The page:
Dr. Thomas Connelly

Practicing in Beverly Hills and Manhattan, with experience that spans more than 20 years and several Northeastern states, Dr. Thomas Connelly delivers world class dental aesthetics to patients from all walks of life. Counted among those who have had their smiles beautified by Dr. Connelly are runway models, executives, moms, celebrities, firefighters, police, sports stars, and people from every other conceivable profession. Indeed, he has built his reputation by inviting everyone into his practice - he's just as likely to work with a housewife or an up and coming junior executive as he is a movie or sports star. Dr. Connelly's patients have graced the covers of more than 300 magazines internationally, including Vogue, Bazaar, Elle, and the coveted Sports Illustrated Swimsuit Issue. He is responsible for many of the beautiful smiles that have appeared on Dancing with the Stars, The Apprentice, and the Victoria's Secret fashion show. Undoubtedly, you have seen his work. And if you think you may have seen Dr. Connelly himself somewhere, well you just may have - he is the spokesperson for luxury global retailer 32, and can be seen on HSN weekly. Accredited by the American Society of Dental Aesthetics - the most prestigious and selective credentialing organization in the world for Aesthetic Dentistry - Dr. Connelly is also a Fellow in the International Academy for Dental Facial Esthetics; in fact, Dr. Connelly was nominated into this academy by the Father of Cosmetic Dentistry - Dr. Irwin Smigel himself. Dr. Connelly received his dental training at the Mayo Clinic, the University of Detroit Mercy, and Louisiana State University, and has also served as a clinical professor in two Ivy League schools - (previously at Harvard University Dental School in Boston, and currently as an assistant professor at Columbia Dental School). He is also a writer for the internationally renowned Huffington Post, a regular contributor for FOX National News, and featured in numerous print and television segments on Cosmetic Dentistry and oral health.

The laboratory and technical aspects of Cosmetic Dentistry

We know that all dentists are not created equally; we have seen the bad veneer makeovers glowing in the dark (chicklet teeth), and the dental crown smiles with black lines showing thru the gums. Did you know that a big part of these dental nightmares is determined by the ceramist that your dentist chooses to work with? Dentists can use small "boutique" style ceramists that create each tooth like a sculpture - or they can opt for a veneer from a national chain type laboratory that spits veneers out of a machine for sometimes 90% less cost! In 2002 I founded Oral Design Boston, a ceramics laboratory, on Newbury street in Boston, MA with world- renowned ceramist Yasu Kawabe from Japan. From importing rare porcelain vacuumed furnaces from Germany and Hawaii, to testing microscopes and elaborate porcelain combinations - I was involved extensively in developing the technical and laboratory portion of high end porcelain veneer fabrication. Understanding and managing every step in the process is vital to ensure superb porcelain aesthetics when dealing with high-level cosmetic dentistry. Some of the most published Cosmetic Dentists do not understand the technical aspect of veneer fabrication and proper material specifications. Critical information is frequently skipped or omitted in the dental veneering process, simply because dentists have been able to "get by" without truly understanding each and every step. This is just one of the many aspects of cosmetic dentistry that people need to investigate when choosing their cosmetic dentist - who is their dentist's ceramist, and how involved is your dentist going to be in the laboratory process." Truly beautiful veneers are interpreted as beautiful teeth. These veneers are stealth to everyone's eyes and subconscious. The optical properties of the porcelain are the key. When I write "optical properties" what I am saying is - the way human eyes perceive light reflecting and passing through the veneers.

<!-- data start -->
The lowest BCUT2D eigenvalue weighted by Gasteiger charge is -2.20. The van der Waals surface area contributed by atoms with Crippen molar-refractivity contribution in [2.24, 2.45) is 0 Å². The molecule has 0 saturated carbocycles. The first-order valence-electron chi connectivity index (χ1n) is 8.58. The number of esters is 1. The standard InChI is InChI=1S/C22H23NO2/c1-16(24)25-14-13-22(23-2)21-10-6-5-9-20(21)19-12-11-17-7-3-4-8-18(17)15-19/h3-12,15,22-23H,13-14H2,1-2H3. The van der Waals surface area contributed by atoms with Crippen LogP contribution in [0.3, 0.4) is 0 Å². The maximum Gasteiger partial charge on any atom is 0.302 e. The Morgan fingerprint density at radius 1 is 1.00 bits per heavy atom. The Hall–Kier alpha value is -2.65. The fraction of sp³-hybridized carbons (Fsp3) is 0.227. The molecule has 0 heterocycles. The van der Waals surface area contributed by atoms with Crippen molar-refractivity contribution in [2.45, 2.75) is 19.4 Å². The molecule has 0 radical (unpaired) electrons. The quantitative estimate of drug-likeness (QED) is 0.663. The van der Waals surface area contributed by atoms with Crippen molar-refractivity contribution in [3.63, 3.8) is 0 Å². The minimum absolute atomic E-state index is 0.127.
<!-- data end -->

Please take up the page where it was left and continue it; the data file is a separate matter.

Here are facts I must elaborate and simplify before I continue:

So when we are creating porcelain veneers, we want to use a porcelain that reflects light, in the same manner and degree as human enamel reflects light. We also want the structure of the material (the lattice work, framing, building blocks) of the veneer to be assembled similarly to human enamel. Otherwise, even thought a material may be white, as we see above; it doesn't necessarily mean it will look like a tooth. Dentists have choices when they decide which technician will make your porcelain veneers. Dentists can choose veneers milled by a machine from a block of engineered solid glass Lucite. Or your dentist can choose veneers made by hand, layer after layer, by a trained artists out of feldspathic porcelain or lithium dislocate. There are many laboratories, material and technicians. It is very important for you to understand this process so you can be a part of the decision making when your dentist sends your work to be fabricated.